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Thread: Tactical discussion - loading mags

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    There was a discussion on handgunforum.net about the merits of alternating ammo. I thought that particular way of doing things was just OCD and potentially dangerous, however it did make me think that there may be some situations in which a magazine of mixed, if not alternated, ammo would make a difference.

    First off, I think having an LTL option like a beanbag, rubber bullet or frangible handgun ammo is lunacy. That one shot may be all you get and if it doesn't put the BG down you could be dead before you get the next shot off.

    I also think that alternating ammunition in a mag or cylinder sounds sensible on its face, but really it effectively reduces your ammunition capacity by half when you need only one or the other type of ammunition. For instance, if you alternate hollowpoints with FMJs so you can punch through a car door when you need to, only the FMJs will do the job and you're wasting HPs getting to the FMJs.

    However, there are some combinations that might really make sense from a tactical standpoint. For instance, consider the stereotypical shooting; one guy shooting another (or both shooting at each other), it's over in seconds. If it progresses beyond that point, the combatants have found cover and are trading rounds.

    Given that logical evolution of a gunfight, would it make any sense to load mags with three or four hollowpoints on top and FMJs for the rest of the mag? In that case, your typicalBG encountercan beended with a few well-aimed hollowpoints. If it progresses to the point where your shooter has found cover, the FMJs give more penetrating power through car doors, wood paneling, walls, etc, and you have them queued up ready to go with no changing of mags necessary.

    I think it's a good idea in any case to have one mag of FMJ ammo available for such a situation. It's still the work of a couple seconds to drop your unfinished HP mag and slam a mag of FMJs home, and you should have found cover if the encounter becomes that big of a shootout; if you're heading for cover the HPs make the BG keep his head down just as good as anything else.

    Discussion open; feel free to share your preference for mag loading and your logic behind it. Let's just keep it civil, and also remember this is not a caliber thread unless your loading scheme is dependent on or a result of your chosen caliber. The general effectiveness of one caliber over another has been discussed in many threads, some of them still active.


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    Bravo good post!

    I think you bring up many good points as well as contraversal thought.

    Depending on the firearm, cal, size, and the amount of spare magazines you keep with you, I feel your choices are only limited on those factors. If you carry two extra magazines in addition to the one in your gun and all of those magazines are double stack and you don't live in a state that limits the amount that magazine can hold I cannot see any reason to not load the last mag with a few FMJ's. On the otherside of the fense if you are carrying a five shot revolver with only one reload I would think that having all Hp's would be only to your advantage.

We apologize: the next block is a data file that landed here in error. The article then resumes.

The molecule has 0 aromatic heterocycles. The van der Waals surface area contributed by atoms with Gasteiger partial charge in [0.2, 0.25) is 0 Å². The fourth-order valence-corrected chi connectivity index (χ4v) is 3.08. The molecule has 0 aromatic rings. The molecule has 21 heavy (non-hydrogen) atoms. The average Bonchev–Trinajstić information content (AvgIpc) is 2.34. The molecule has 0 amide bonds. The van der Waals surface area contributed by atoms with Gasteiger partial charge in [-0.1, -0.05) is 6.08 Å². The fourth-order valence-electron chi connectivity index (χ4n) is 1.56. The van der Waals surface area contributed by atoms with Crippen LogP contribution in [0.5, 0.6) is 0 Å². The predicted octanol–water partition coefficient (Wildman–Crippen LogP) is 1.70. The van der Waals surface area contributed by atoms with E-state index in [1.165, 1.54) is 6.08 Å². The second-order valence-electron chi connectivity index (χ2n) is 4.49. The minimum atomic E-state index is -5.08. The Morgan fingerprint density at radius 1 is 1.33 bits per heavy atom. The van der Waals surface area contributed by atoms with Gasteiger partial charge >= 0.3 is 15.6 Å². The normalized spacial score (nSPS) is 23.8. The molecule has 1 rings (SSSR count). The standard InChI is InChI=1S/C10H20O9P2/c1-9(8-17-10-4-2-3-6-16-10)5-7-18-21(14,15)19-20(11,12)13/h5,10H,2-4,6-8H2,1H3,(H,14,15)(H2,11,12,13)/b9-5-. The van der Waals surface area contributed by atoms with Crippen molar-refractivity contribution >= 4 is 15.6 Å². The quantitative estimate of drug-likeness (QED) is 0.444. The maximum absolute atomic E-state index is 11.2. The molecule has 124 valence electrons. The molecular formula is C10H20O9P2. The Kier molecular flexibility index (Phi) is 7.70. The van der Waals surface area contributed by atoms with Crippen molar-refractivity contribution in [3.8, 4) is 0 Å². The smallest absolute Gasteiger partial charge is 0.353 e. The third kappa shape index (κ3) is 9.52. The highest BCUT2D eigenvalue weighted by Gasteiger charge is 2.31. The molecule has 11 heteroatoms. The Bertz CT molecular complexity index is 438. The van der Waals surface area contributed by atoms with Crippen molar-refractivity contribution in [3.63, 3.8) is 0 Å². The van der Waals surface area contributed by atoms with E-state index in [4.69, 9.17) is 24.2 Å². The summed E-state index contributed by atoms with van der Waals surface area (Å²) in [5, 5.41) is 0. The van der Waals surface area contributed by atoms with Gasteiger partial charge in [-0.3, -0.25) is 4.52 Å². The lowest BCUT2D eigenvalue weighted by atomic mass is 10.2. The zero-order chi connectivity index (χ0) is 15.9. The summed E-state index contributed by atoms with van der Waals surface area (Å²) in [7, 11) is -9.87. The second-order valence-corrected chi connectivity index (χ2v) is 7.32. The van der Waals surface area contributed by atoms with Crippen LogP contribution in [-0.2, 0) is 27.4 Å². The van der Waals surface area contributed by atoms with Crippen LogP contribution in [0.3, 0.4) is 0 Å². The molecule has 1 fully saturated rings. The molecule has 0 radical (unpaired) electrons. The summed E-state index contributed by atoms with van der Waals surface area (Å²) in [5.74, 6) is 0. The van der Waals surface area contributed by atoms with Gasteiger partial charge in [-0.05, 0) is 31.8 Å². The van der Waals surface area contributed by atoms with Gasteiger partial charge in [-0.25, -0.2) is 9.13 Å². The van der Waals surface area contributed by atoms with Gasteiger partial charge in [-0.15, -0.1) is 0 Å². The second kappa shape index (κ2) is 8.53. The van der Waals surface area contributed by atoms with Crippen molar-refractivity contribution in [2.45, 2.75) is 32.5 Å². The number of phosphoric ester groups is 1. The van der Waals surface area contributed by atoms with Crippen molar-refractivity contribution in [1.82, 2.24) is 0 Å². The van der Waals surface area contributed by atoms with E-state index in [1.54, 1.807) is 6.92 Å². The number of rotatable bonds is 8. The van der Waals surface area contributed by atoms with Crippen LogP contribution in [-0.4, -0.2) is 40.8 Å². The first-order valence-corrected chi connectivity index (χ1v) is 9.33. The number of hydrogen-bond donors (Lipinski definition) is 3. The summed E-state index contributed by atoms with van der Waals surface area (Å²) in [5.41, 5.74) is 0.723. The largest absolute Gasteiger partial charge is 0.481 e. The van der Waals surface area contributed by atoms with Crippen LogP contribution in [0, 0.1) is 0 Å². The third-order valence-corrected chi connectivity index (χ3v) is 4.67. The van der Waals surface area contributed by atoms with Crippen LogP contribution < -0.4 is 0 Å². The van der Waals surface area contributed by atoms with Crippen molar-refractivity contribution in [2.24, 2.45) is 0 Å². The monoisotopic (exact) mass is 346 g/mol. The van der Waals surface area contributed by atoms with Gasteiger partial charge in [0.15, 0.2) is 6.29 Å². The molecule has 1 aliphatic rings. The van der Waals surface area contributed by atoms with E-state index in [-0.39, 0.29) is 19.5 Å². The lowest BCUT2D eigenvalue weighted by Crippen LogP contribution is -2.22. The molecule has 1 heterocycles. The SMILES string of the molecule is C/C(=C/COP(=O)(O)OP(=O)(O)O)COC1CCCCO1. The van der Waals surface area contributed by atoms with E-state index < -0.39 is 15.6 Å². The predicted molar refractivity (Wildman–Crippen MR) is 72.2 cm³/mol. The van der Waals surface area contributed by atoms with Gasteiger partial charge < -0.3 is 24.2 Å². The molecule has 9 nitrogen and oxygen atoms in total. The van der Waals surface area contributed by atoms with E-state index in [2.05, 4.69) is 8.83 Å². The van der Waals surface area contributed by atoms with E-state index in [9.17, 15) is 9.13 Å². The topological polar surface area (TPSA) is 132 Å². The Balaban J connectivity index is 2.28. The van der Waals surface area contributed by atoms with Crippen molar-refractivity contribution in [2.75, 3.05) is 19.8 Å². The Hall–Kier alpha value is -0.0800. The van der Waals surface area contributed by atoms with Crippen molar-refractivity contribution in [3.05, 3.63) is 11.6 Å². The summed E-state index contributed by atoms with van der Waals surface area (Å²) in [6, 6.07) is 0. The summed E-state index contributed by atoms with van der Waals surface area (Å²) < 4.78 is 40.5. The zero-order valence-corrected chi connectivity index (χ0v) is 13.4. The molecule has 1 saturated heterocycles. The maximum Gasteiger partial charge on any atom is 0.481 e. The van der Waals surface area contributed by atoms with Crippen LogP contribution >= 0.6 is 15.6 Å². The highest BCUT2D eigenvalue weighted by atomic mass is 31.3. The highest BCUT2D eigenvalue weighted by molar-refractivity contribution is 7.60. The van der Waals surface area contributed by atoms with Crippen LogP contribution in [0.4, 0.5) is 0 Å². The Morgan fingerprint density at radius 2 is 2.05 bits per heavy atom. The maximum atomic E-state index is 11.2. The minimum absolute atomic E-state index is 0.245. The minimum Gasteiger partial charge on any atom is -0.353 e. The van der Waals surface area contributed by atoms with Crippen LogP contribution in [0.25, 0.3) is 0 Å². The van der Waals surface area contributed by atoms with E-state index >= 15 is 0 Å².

Now lets take this a step further by talking about the gun. Full size five inch barrel with full size grips? Or are we talking subcompact with only three inches of barrel and a tiny grip that usually leaves the pinky swaying in the breeze.

    The difference is important because most defense loads are rated and tested using a 5 inch barrel. Reducing this down to a four inch barrel will mean at least a quarter percentagereduction in fps because less powder is going to be used. What does all this mean? Using a 3 in subcompact could potentially leave your Hp's without enough speed to properly expand making them at best justa FMJ upon impact anyway.We have not even gotten into theimportance of proper grip. Limp wristing can have a small effect on velocity as well. Studies are underway to find outjust how much, but a limp grip may mean the difference of 10 to 30 fps. So having a fullsize grip and proper grip technique is important!

    Ammunitions company are now stepping up the game. Speer now offers HP's specifically designed for short barrelled auto's and revolvers. This ammo expands at much lower velocities and is more effective when shot out of said firearms. But still you are going to deal with the draw backs of limited ammo supply in the first place when using a subcompact or snub revolver.

    I carry a 1911 single stack. If I am going out and about for an extended peroid of time that may involve being out during the evening hours I will carry my Flashlight, knife, OC sprayand 1 spare mag. If I am only staying in town and don't plan to be out past sunset without stopping at home I will only carry my gun, OC sprayand knife. I load both my magazines with Winchester Ranger SXT's 230gr. It is my deepest hope to never have to usethem. And if at all possible in all situations I will always try and retreat if it is safe for me and others.I practice more with my verbal skills and situationalawareness skills thanmost I know. If it came down to a shoot out with both of us behind cover I have no problem letting him expend his ammo while I wait patiently and call the police.